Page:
At this point, based on the demonstrations I saw, the CAD models have to be either developed on the Surface Pro 3 or docked and synced with a central server.  For maintenance and factory floor operations, a cloud-connected application that pulled up-to-date model data would be even better. 

How a Design Engineer Interacts with his Tablet

I met Bob Mileti at a Mobility for Design Engineers seminar.  He was also a guest at a webinar on that topic. (Watch the replay.)  

Bob is really happy with his Surface Pro 3 tablet. He designed an entire assembly on it just to test it out. Now, he says it’s "his go to" machine.  I watched him pan, zoom and rotate using finger gestures.  He says that for showing people his models, the finger gestures are the way to go.  Simon Floyd from Microsoft pointed out that so far, SolidEdge is the only CAD program that really takes advantage of all of these interface options. 

Here are a few ways that Bob uses the tablet interface.

Finger Gestures

Say you are showing a design concept to a customer.  The tablet format lets you interact wherever you are.  They don’t have to stand over your shoulder, come to your office, sit around a conference table etc. 


Bob uses the stylus to select points and to select navigation.  He uses all 4 ways to navigate (mouse, keypad, fingers, stylus), which may present a barrier to adoption for many users.  After all, we are still only getting used to using finger gestures on our laptops. 

Keyboard – Just like on your workstation, the SP3’s keyboard is ideal for commands and keyboard shortcuts, like switching from grabbing a part to grabbing a face, and of course, for inserting or changing dimensions.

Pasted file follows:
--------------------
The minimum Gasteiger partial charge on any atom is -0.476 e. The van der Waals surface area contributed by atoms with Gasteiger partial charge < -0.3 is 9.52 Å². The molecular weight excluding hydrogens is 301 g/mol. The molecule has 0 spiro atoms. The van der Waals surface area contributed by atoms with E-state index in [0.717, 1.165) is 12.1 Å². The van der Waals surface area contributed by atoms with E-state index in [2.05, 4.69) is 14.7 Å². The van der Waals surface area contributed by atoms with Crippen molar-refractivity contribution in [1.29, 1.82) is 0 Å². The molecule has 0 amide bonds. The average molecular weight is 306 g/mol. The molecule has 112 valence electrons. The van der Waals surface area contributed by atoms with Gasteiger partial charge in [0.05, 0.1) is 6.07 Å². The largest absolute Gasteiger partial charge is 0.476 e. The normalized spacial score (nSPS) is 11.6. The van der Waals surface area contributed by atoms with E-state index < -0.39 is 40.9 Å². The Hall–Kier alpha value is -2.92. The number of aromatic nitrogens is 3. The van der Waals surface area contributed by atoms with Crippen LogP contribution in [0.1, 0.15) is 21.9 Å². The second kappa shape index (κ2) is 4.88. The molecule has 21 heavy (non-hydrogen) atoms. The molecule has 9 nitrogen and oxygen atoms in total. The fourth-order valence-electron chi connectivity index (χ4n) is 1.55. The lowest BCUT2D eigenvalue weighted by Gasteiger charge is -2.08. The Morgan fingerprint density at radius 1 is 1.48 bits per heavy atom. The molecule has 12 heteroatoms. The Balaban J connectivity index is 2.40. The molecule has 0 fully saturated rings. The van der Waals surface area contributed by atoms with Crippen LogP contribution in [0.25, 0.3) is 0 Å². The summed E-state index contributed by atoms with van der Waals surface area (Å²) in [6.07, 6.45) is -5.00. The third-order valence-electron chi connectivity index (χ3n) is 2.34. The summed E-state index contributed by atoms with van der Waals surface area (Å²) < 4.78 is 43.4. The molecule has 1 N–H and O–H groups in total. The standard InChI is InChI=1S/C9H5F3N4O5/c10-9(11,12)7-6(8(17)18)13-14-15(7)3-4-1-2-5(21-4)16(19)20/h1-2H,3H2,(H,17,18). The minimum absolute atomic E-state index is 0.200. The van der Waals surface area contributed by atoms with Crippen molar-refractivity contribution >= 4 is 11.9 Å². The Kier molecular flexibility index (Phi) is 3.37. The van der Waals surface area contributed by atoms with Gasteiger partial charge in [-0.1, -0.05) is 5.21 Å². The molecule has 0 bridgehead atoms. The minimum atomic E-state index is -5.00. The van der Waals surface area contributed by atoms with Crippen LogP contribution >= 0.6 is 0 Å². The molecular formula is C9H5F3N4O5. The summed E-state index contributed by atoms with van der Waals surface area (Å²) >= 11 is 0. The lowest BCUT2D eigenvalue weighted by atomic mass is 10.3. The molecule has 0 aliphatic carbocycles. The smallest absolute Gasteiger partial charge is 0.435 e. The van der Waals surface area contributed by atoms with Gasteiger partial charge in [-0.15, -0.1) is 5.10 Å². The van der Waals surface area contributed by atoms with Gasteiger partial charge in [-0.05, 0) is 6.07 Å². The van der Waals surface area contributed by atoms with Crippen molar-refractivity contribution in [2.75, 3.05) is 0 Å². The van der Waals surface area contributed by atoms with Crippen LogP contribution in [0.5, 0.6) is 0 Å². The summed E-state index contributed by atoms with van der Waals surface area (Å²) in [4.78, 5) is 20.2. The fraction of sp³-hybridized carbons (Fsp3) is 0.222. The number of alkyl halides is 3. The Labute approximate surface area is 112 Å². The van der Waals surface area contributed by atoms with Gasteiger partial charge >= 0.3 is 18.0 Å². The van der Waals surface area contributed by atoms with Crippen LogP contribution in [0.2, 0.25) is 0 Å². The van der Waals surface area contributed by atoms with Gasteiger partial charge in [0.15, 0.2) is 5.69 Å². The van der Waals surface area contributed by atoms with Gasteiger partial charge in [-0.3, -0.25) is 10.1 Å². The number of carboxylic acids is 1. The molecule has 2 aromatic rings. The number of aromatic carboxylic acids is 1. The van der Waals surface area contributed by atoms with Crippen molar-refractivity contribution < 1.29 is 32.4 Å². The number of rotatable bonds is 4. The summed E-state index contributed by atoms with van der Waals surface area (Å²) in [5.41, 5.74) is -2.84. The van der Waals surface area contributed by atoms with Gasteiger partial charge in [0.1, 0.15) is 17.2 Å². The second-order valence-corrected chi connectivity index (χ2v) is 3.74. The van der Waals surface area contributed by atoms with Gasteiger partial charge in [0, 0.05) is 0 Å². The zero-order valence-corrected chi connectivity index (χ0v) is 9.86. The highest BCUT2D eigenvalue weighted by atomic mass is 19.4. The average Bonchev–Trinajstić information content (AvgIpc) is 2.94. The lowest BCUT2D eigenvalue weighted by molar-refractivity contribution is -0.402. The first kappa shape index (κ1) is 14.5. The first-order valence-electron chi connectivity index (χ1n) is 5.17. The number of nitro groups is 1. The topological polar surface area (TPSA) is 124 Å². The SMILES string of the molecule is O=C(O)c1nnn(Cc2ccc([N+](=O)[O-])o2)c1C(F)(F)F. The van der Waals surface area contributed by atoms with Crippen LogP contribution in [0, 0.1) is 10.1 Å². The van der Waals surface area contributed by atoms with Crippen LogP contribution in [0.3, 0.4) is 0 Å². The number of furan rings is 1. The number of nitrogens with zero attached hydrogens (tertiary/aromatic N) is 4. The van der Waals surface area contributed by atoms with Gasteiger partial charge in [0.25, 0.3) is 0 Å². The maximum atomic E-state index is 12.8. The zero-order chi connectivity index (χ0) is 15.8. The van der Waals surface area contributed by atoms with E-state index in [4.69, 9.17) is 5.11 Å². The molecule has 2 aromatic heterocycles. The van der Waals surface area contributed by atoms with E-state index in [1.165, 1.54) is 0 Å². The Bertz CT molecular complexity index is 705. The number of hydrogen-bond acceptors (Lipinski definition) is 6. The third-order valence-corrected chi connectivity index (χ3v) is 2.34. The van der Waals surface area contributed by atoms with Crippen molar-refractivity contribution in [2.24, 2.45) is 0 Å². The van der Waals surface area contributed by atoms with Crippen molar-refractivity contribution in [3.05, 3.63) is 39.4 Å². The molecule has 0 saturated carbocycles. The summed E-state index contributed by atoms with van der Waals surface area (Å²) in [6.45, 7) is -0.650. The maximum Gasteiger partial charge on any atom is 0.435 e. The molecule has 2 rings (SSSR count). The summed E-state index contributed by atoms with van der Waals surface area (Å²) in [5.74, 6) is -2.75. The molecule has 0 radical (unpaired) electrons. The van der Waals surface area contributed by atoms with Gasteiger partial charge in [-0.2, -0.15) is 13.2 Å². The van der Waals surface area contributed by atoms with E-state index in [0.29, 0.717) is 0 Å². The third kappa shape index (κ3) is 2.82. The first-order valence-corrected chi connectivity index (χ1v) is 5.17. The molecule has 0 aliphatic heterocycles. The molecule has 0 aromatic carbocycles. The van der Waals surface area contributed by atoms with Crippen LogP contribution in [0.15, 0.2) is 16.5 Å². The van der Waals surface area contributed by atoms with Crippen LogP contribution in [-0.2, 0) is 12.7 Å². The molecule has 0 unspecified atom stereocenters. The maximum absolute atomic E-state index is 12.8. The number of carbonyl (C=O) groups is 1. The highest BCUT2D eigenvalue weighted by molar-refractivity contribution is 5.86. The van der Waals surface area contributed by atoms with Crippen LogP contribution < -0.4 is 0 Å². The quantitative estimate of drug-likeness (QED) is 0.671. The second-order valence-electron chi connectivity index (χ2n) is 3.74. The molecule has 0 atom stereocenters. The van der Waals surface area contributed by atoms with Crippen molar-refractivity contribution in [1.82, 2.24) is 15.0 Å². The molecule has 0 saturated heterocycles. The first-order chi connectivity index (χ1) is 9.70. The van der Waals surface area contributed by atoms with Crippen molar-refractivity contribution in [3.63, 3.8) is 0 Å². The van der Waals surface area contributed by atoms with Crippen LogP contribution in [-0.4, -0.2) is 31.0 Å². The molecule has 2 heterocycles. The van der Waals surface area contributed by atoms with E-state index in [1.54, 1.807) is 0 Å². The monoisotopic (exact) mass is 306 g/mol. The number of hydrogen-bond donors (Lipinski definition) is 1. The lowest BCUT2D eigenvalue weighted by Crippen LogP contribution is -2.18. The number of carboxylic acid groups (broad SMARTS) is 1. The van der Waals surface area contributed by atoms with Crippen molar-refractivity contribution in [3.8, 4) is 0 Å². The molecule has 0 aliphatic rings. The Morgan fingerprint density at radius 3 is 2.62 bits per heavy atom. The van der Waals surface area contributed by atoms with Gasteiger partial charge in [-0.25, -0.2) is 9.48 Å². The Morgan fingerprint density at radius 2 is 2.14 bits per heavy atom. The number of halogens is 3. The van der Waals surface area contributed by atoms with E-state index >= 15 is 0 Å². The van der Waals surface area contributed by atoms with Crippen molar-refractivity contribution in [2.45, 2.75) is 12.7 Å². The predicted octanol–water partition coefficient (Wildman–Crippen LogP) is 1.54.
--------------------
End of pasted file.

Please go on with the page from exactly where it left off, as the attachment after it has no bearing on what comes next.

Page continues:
While gesture controls have taken over a lot the controls you would have done with a mouse, the mouse is still useful to select points and to navigate.  In fact, many users will likely use the mouse instead of a stylus for those actions.  Not only are users more accustomed to the mouse form factor, it is way more stable if you are a coffee drinker.

So will you be using a tablet for engineering work any time soon?

Mobility is the new normal. According to Simon Floyd of Microsoft, 66% of employees use personal devices for work purposes.  Thirty-three percent of employees that typically work on employer premises also frequently work away from their desks.     In fact, CYOD, or “Choose Your Own Device”, is becoming common in many offices.  Employers who have embraced the CYOD philosophy have realized 9% more productivity compared to only 5% for BYOD. 

Today, most people carry a minimum of 3 portable devices including a phone, tablet and a laptop.   The Surface Pro 3 is designed to allow design engineers to combine two of those devices into one.  While the SP3 still isn’t a smartphone (who’d want to hold a tablet up to their face anyway) it is a potential replacement for your laptop.

I’m considering using a Surface Pro 3 instead of a laptop.  The battery life is longer.  You can run multiple applications at once, say Solid Edge plus engineering documentation at the same time.  And while the price point is higher than a laptop at around $1,500 for a version that will run CAD, it’s truly portable in ways that my laptop is not.